• You will need to go to the HMDA data and download data exclusively for Travis county for 2020. If you want, you can select specific variables, but remember that the outcomes we will want to predict are whether the loan was denied or not (action_taken) and the loan amount (loan_amount). Do not filter your data at this stage. You can find the codebook for the different variables here.

• Given the size of the dataset and to avoid crashing your computers, we will only use 1,000 observations from this dataset (and everyone will use the same ones). You need to run the following code to select the 1,000 observations you will need.

• Feel free to transform any data you might want, but remember that everything you do to your data needs to be contained in your R script!

3. Predict the outcome for being denied a loan or not: Play around with models and choose the best one (i.e. the one most accurate) for predicting if someone gets their loan denied or not (action_taken is the variable you will need). You will need to compare it with at least one other method (e.g. if you choose to do a classification tree, you can compare their performance to KNN). Make sure you explain your results and show the appropriate plots/tables (e.g. if pertinent, show how you chose a parameter, a plot or list of the most important variables, etc.)

• Note: Remember that the outcome is whether someone got the loan denied or not. You cannot use the decision of why that loan got denied as a predictor.
4. Predict the outcome for amount of the loan: Play around with models and choose the best one (i.e. the one most accurate) for predicting the amount of the loan for those that got a loan approved (loan_amount is the variable you will need). You will need to compare it with at least one other method (e.g. if you choose to do a regression tree, you can compare their performance to KNN). Make sure you explain your results and show the appropriate plots/tables (e.g. if pertinent, show how you chose a parameter, a plot or list of the most important variables, etc.)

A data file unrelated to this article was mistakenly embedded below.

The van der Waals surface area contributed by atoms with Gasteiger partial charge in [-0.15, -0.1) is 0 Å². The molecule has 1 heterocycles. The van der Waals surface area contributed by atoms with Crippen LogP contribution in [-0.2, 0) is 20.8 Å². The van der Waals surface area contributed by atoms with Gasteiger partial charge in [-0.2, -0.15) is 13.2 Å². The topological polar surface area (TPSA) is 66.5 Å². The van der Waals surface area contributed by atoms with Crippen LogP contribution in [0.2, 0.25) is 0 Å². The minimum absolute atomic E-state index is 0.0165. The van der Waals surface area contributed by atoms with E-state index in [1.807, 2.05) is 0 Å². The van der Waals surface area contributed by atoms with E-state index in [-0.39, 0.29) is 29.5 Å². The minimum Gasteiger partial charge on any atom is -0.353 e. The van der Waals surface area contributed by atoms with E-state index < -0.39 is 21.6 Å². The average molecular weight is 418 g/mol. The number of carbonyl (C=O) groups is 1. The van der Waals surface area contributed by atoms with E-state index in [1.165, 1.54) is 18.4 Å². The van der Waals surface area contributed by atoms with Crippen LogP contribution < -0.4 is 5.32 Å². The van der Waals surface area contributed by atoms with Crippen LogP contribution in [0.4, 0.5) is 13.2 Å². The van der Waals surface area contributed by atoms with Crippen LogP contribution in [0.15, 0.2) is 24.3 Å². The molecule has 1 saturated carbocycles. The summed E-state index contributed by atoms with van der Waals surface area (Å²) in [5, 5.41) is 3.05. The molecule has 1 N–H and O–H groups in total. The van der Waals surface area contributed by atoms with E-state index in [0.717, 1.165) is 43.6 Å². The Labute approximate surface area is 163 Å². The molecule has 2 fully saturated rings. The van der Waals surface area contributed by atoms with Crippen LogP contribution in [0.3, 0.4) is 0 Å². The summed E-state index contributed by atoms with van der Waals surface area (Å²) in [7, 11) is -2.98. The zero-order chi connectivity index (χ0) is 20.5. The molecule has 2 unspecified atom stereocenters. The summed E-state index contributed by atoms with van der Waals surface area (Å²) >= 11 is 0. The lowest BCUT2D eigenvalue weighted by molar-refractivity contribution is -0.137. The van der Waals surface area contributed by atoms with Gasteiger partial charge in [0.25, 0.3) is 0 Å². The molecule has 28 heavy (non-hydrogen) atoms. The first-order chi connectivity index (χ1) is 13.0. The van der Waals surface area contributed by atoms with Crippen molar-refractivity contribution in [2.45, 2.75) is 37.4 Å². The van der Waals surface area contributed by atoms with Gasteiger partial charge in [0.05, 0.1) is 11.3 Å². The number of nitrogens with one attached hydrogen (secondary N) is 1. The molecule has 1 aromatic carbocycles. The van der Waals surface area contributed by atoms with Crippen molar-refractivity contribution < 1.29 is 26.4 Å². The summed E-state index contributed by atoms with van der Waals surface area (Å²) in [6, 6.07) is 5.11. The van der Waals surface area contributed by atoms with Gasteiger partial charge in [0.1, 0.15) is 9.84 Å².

5. Cite all your references: If you use any outside resources, be sure to include them in your references. Any unacknowledged contribution could be considered plagiarism, so err on the side of caution when attributing work accordingly.

6. Do not include code in your write-up: Unlike homework assignments, think of this report as something that you will give to your boss. Include all relevant tables and plots, but do not include lines of code. Make sure that your tables have an appropriate format and are not just a screenshot of the R console.

7. Save all your files under the following name: “STA235H_SectionX_GroupY”, where X is your section number (1: Tue 10-12, 2: Tue 12-2, 3: Thu 10-12, 4: Thu 12-2) and Y is your group number (check Canvas for this).

8. Submit a write-up, your Rcode, and a .RData file: You will need to submit a write-up with your answers (e.g. showing plots and tables, and explaining your models, as well as the results of your tests), an R script (in .R extension; needs to be fully reproducible), and a .Rdata file, with your prediction object for both your classification task as well as your regression task. See the examples posted below to guide you.